If Feinstein were to reverse her stance on government surveillance and transparency—which is unlikely, given that her proposed “reforms” would simply codify the NSA’s privacy violations—she would need to make some big apologies. “When CIA whistle-blower John Kiriakou exposed the CIA’s role in torturing prisoners, he was sent to prison for nearly three years,” former Congressman Ron Paul writes in the San Francisco Chronicle. “Feinstein and her colleagues didn’t lift a finger to support him.” Watch for Dr. Paul to expand on this topic in his upcoming talk about “the future of freedom” on April 9 in Hayward, Calif.

In a recent op-ed for the Huffington Post, Independent Institute Senior Fellow Ivan Eland argues that the government’s electronic surveillance of ordinary citizens, without probable cause, is in breach of the Fourth Amendment. And its programs of torture, detention without judicial review, and arbitrary killings violated a treaty, ratified in 1992, which is still binding. These violations, according to Eland, show that “the security state is slowly replacing the founders’ vision of the republic.”

Congress Believes: Spy on Three, but Not Me, by Ron Paul (San Francisco Chronicle, 3/27/24)

U.S. Security Agencies Are Out of Control, by Ivan Eland (3/19/14)

Ron Paul to Discuss the Future of Freedom (Hayward, CA—4/9/14)

  • Admission: Free and open to the public! Tickets required, first come first served.

  • Private reception and Book signing: $75/person (includes one copy of either Liberty Defined by Dr. Paul or other book by him)


4) Private Prisons and Crony Capitalism

With an estimated 2.3 million people behind bars, the United States is the world leader in the number of prison inmates. In 1986, it had only 300,000 prisoners. What accounts for this rise? The drug war is one pillar. Another is the for-profit prison lobby, as Independent Institute Research Fellow Wendy McElroy explains in a revealing article for The Freeman.

The number of for-profit prisons rose 1600 percent from 1990 to 2010, according to McElroy. Their rise is attributable in part to the cost savings they can deliver compared to government-run prisons. But for-profit prisons can have a pernicious effect. They have strong incentives to promote incarceration over alternative ways to deal with convicted lawbreakers and to promote the criminalization of victimless crimes. These incentives, along with the prisons’ reliance on government coercion, should make advocates of free markets skeptical of today’s for-profit prison industry; at the very minimum, they should take care to distinguish between the correctional system they envision and our current one. “The ‘private’ prison industry,” McElroy writes, “is private in the same sense that crony capitalism is capitalist. Namely, not at all. It is the antithesis of a truly private industry that competes in the free market, does not accept tax funds, and cannot compel labor.”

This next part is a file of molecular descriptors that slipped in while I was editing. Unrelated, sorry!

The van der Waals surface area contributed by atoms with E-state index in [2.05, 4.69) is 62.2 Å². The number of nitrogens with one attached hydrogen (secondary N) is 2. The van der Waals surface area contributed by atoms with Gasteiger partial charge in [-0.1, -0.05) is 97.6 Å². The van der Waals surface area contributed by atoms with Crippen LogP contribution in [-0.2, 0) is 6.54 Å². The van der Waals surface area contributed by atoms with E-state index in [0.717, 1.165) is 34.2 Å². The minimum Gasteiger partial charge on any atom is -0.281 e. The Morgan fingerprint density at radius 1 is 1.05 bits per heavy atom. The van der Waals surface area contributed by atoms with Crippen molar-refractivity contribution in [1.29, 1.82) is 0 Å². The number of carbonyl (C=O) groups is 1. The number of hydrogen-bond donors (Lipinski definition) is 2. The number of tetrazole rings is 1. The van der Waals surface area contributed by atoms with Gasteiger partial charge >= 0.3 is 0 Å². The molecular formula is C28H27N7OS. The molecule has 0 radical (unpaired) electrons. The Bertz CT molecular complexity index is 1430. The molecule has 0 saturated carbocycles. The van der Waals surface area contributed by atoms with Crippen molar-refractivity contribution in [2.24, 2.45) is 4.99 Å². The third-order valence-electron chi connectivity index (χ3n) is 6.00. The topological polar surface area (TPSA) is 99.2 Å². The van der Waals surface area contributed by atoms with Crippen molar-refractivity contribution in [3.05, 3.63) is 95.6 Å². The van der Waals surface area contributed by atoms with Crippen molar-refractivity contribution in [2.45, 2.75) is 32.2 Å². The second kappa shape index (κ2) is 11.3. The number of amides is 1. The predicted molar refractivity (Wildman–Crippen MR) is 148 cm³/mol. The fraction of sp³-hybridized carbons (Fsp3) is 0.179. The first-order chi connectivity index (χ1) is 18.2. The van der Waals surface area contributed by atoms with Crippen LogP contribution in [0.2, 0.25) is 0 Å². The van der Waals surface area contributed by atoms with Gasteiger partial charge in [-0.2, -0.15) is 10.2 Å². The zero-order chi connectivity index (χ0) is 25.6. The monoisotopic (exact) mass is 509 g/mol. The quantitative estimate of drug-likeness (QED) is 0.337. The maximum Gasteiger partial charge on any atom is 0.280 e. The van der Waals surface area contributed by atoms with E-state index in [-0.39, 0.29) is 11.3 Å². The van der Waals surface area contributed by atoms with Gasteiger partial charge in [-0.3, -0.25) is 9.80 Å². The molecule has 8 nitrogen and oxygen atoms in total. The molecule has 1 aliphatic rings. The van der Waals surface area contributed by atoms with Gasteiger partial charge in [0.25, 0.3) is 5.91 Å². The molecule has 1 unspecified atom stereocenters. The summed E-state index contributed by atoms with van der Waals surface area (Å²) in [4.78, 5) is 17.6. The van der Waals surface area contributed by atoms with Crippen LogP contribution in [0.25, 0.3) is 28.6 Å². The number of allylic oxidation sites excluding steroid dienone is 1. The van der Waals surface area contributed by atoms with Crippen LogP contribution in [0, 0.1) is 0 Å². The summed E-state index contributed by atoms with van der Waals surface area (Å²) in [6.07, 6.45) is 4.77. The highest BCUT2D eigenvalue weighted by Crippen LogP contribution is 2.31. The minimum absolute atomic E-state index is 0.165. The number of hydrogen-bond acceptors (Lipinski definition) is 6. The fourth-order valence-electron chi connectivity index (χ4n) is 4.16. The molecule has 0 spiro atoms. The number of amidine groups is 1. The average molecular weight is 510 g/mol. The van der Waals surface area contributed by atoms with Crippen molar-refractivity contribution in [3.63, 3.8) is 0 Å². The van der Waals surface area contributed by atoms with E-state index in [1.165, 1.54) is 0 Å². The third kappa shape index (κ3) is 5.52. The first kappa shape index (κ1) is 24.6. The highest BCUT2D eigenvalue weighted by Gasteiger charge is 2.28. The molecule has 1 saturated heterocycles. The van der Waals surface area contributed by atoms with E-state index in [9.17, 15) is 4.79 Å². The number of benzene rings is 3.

Cheap prison labor is one feature of for-profit prisons that can create the perverse incentives: companies that utilize well-managed labor of for-profit prisons can outcompete their free-market competitors, as McElroy indicates happened in Texas when a tractor-trailer company that used prison-made parts put its rival out of business. In addition, various “public” elements of the criminal-justice system have also benefited unjustly from for-profit prisons. In some jurisdictions, sheriffs lose funding—and constituents lose jobs—if the inmate population drops below the “occupancy guarantee” specified in a contract with a for-profit prison. Opportunities for graft abound. In Pennsylvania’s “kids for cash” scandal in 2008, two judges were convicted for locking up 2,000 children in a for-profit facility for “crimes” as trivial as mocking a school principal on Facebook. The judges’ take: $2.6 million.

Cage Complex: Why Is America’s Prison Population Soaring?, by Wendy McElroy (The Freeman, 1/21/14)

To Serve and Protect: Privatization and Community in Criminal Justice, by Bruce L. Benson

Changing the Guard: Private Prisons and the Control of Crime, edited by Alexander T. Tabarrok


5) New Blog Posts

From The Beacon:

From MyGovCost News & Blog:

FDA Delays Burn Americans
K. Lloyd Billingsley (3/31/14)

The Federal Government: It’s a Lock
K. Lloyd Billingsley (3/26/14)

Broken Trust
Craig Eyermann (3/25/14)

You can find the Independent Institute’s Spanish-language website here and blog here.


6) Selected News Alerts


  • Catalyst
  • Beyond Homeless